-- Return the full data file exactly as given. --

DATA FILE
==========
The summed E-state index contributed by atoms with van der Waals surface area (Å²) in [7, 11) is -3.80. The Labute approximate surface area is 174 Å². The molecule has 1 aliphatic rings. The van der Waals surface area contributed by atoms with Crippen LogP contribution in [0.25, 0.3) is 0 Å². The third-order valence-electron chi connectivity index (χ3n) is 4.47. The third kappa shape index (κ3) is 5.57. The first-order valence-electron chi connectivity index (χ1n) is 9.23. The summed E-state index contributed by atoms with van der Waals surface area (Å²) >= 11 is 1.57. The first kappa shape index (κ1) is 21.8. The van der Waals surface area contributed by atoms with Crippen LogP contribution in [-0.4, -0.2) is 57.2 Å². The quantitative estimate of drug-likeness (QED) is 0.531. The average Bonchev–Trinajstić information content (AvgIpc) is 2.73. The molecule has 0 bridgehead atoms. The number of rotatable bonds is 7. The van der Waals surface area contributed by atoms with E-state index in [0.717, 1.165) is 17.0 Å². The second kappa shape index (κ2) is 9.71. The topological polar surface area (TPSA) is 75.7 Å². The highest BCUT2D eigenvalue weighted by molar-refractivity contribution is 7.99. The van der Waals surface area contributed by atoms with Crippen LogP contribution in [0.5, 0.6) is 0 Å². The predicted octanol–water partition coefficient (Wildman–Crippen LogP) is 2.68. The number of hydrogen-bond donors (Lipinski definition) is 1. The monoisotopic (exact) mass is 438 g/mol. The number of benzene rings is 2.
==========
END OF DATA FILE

The summed E-state index contributed by atoms with van der Waals surface area (Å²) in [7, 11) is -3.80. The Labute approximate surface area is 174 Å². The molecule has 1 aliphatic rings. The van der Waals surface area contributed by atoms with Crippen LogP contribution in [0.25, 0.3) is 0 Å². The third-order valence-electron chi connectivity index (χ3n) is 4.47. The third kappa shape index (κ3) is 5.57. The first-order valence-electron chi connectivity index (χ1n) is 9.23. The summed E-state index contributed by atoms with van der Waals surface area (Å²) >= 11 is 1.57. The first kappa shape index (κ1) is 21.8. The van der Waals surface area contributed by atoms with Crippen LogP contribution in [-0.4, -0.2) is 57.2 Å². The quantitative estimate of drug-likeness (QED) is 0.531. The average Bonchev–Trinajstić information content (AvgIpc) is 2.73. The molecule has 0 bridgehead atoms. The number of rotatable bonds is 7. The van der Waals surface area contributed by atoms with E-state index in [0.717, 1.165) is 17.0 Å². The second kappa shape index (κ2) is 9.71. The topological polar surface area (TPSA) is 75.7 Å². The highest BCUT2D eigenvalue weighted by molar-refractivity contribution is 7.99. The van der Waals surface area contributed by atoms with Crippen LogP contribution in [0.5, 0.6) is 0 Å². The predicted octanol–water partition coefficient (Wildman–Crippen LogP) is 2.68. The number of hydrogen-bond donors (Lipinski definition) is 1. The monoisotopic (exact) mass is 438 g/mol. The number of benzene rings is 2.